This lack of information can exist for several reasons: The student is very low-educated --or has NO education-- and the concepts and even vocabulary of the concepts are completely foreign to them. When a person says they have little or no education, imagine trying to teach government concepts to a 5 year old who hasn't yet had much content instruction.....
Second, though reasonably well-educated, the student may not have ever encountered the topic at hand. I think of a Salvadoran man who told me despairingly that he had only had 5 years of education and had never encountered the topic of volcanoes in Hawaii-- which was the topic of one of the lessons in his ESOL class....he had no words for it even in Spanish....it should go without saying that curriculums of other countries can differ enormously from what students are taught in US schools. So this is a more-or-less expected and normal gap, not to be blamed on the learner.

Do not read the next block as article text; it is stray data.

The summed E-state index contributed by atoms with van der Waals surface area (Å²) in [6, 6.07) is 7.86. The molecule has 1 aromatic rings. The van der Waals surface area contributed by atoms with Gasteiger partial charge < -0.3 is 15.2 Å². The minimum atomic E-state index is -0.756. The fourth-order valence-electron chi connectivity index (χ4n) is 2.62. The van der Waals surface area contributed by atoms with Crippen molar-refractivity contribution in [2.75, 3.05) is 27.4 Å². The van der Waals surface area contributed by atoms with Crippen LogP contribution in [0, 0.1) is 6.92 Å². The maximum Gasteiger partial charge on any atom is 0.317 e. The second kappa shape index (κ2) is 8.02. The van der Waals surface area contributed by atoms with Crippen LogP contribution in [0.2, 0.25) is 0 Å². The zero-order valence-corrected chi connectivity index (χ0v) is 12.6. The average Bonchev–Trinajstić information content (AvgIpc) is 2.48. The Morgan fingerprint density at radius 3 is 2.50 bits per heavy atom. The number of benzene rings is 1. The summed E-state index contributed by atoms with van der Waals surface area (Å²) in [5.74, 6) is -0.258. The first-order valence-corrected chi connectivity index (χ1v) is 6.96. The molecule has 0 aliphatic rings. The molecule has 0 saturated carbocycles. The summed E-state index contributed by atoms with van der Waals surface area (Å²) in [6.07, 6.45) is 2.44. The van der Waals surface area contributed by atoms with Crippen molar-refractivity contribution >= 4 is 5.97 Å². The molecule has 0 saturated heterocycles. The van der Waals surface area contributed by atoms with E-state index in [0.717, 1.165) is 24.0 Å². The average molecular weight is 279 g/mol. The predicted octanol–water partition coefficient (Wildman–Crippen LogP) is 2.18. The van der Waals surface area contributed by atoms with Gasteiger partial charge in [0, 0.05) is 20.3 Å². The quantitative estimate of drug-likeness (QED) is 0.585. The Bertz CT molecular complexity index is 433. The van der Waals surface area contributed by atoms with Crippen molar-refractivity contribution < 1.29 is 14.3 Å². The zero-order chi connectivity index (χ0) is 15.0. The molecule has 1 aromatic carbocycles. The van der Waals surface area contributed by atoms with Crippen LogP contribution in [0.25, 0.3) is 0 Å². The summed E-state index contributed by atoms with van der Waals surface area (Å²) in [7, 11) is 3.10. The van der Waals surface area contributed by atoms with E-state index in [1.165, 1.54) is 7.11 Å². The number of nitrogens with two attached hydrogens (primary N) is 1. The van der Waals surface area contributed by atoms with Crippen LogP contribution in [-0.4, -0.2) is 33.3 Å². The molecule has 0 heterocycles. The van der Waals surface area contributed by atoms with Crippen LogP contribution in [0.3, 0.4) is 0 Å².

Third, even if reasonably well-educated, adult language learners OFTEN find it difficult to understand new sounds and new words in English--and their brains may work hard at coming up with something using the sounds that it has, but that something is not what was said. It is helpful to spend plenty of time in building up students' skills in hearing and pronouncing the new words they will encounter in the lesson. Another language issue that arises is when the learner's brain hears a word that is unknown. Usually, the brain literally gets stuck on that new word, trying to make sense of it while the rest of the lesson, sentence, question, goes on unattended to. All the more reason to do a thorough previewing of the topic//lesson, etc.